\documentclass{article}
\usepackage{amsmath, amsthm, amssymb}
\usepackage[round]{natbib}
% The line below tells R to use knitr on this.
%\VignetteEngine{knitr::knitr}
\title{An R package for Newton's Algorithm}
\author{Robin Hood \and Maid Marion \and Will Scarlett}
\begin{document}
\maketitle
\begin{abstract}
We present the R package `testpkg', which does some useful things.
\end{abstract}
\section{Introduction}
Here is a nice description of the background.
Suppose we wish to find the root of the function $f(x) = x^3 - x - 1$, which lies
between 1 and 2.
% below is a code chunk. You don't have to give it a name, but if you do
% it MUST be unique.
<>=
library(testpkg)
f = function(x) x^3 - x - 1
newton(f, start=1)
@
You can do plots and they'll automatically be added to your document.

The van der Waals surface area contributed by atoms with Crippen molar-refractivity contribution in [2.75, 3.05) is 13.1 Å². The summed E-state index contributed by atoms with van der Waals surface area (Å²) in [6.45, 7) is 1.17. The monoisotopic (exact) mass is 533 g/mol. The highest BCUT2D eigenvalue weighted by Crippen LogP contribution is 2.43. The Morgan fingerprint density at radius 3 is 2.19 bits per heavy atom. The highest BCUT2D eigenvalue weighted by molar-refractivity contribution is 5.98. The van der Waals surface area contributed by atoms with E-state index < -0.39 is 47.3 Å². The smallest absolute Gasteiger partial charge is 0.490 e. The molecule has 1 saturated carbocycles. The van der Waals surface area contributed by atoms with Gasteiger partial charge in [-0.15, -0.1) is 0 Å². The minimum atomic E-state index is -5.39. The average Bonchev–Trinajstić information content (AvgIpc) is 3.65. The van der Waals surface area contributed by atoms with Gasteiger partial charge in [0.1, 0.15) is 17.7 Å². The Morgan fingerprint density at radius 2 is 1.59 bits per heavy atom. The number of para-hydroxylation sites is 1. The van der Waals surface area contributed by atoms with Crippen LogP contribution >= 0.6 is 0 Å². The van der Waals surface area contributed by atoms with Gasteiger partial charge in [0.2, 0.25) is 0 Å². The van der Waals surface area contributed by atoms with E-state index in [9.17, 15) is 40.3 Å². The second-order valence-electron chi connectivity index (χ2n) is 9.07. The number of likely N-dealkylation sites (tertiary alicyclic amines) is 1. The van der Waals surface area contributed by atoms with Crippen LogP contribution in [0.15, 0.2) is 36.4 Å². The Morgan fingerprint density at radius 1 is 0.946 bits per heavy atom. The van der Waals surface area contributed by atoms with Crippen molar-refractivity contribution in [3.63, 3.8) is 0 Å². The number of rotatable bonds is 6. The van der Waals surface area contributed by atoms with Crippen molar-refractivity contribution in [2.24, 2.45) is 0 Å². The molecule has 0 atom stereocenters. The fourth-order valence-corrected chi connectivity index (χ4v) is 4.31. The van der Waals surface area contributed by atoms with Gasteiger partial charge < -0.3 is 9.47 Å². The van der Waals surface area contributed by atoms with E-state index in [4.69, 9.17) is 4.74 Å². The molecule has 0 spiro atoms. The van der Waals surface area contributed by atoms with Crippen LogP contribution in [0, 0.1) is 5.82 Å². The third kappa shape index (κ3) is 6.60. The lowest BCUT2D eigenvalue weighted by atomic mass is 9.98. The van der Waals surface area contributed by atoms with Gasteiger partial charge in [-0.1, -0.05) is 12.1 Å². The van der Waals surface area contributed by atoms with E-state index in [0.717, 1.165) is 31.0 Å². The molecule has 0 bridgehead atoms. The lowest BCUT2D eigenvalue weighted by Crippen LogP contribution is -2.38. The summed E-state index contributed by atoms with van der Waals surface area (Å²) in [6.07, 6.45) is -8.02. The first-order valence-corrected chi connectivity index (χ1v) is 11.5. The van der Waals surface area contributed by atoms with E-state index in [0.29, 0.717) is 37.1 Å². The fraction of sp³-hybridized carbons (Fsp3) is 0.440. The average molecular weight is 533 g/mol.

<>=
plot(f, 1, 2)
@
\section{A Bit About knitr}
The code chunks you put in don't have to be displayed (and nor does the output),
if they are displayed they don't have to be evalutated. To the next chunk I added
the option \verb|eval=FALSE|
<>=
rnorm(1e6)
@
This code is evaluated, I just choose not to display the output:
<>=
5+5
@
And finally you might want your code to be evaluated but not displayed (useful for
changing options without displaying in your document):
<>=
options(width=100)
@
\section{\LaTeX}
\LaTeX itself is complicated if you've never used it before, but I'm sure you'll
pick it up quickly: there are a lot of guides on the web. I recommend using the
\texttt{align} environment (in the \texttt{amsmath} package) for displayed equations:
\begin{align*}
% lose the *'s if you want equation numbers
f(x) &= x^3 - x - 1\\
g(y) &= y^4 + 2y
\end{align*}
You can cite in two ways using the \texttt{natbib} package:
\citep{articlekey}
and
\citet{articlekey}.
% now generate the bibliography from file mybib.bib
\bibliographystyle{plainnat}
\bibliography{mybib}
\end{document}